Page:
An exhibition celebrating five decades of modern silversmithing design by international silversmith Grant Macdonald officially opened last night.
The event was opened by Baroness Fairhead, minister for trade and export promotion, who introduced Macdonald and his history in the industry.
Macdonald specialises in custom-made silver and gold items, and he received the ‘Queen’s Award for Enterprise’ in international trade in 2006. His pieces draw on Britain’s cultural heritage, but many also take inspiration from numerous countries across the Arabian Peninsula.
In February UK jewellers raised concerns of a silversmithing skills shortage and the viability of its future as a craft skill in Britain. Macdonald told Jewellery Focus: “I think we have a huge skills shortage. The Goldsmiths Centre are doing everything they can and are turning out fantastic quality apprentices, but it takes five years to learn the trade. So I think there is a deficit at the moment, I have got a huge amount of work and not enough people to do it.”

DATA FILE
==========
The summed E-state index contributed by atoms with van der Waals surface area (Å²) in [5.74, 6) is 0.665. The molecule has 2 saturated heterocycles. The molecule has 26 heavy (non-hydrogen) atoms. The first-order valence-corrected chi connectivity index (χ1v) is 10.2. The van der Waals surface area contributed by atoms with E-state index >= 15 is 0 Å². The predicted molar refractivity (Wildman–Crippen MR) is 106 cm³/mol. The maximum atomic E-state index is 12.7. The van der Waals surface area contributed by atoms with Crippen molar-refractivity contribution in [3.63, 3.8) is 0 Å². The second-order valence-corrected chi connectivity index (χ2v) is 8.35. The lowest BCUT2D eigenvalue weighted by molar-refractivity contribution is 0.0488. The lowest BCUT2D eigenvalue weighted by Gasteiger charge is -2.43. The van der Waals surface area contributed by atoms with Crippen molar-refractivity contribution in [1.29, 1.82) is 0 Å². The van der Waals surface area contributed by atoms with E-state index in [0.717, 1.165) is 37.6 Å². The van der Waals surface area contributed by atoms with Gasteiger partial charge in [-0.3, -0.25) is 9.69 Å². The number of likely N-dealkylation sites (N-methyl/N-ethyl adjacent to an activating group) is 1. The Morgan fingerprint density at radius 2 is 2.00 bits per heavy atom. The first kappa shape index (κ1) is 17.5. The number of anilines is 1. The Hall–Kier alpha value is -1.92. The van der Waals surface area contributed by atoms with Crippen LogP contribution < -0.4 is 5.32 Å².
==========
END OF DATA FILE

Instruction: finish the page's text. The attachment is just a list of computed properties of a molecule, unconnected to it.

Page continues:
He mentioned the importance of building a business: “That’s what I am really keen on trying to do with this exhibition. It’s about encouraging singletons to take somebody on in their business. Once there are two or three of you there is a lot more momentum for the company to grow.”
Macdonald also said that exporting should be a key consideration for future silversmiths. “Unless you export its very possible to die, since there isn’t a retail appetite for modern silver, or even for reproduction silver. You have to find the right people to sell to.”
He added: “I am very passionate exporter, you have to open your eyes and go somewhere, it’s no good sitting by the phone thinking people are going to phone you up.”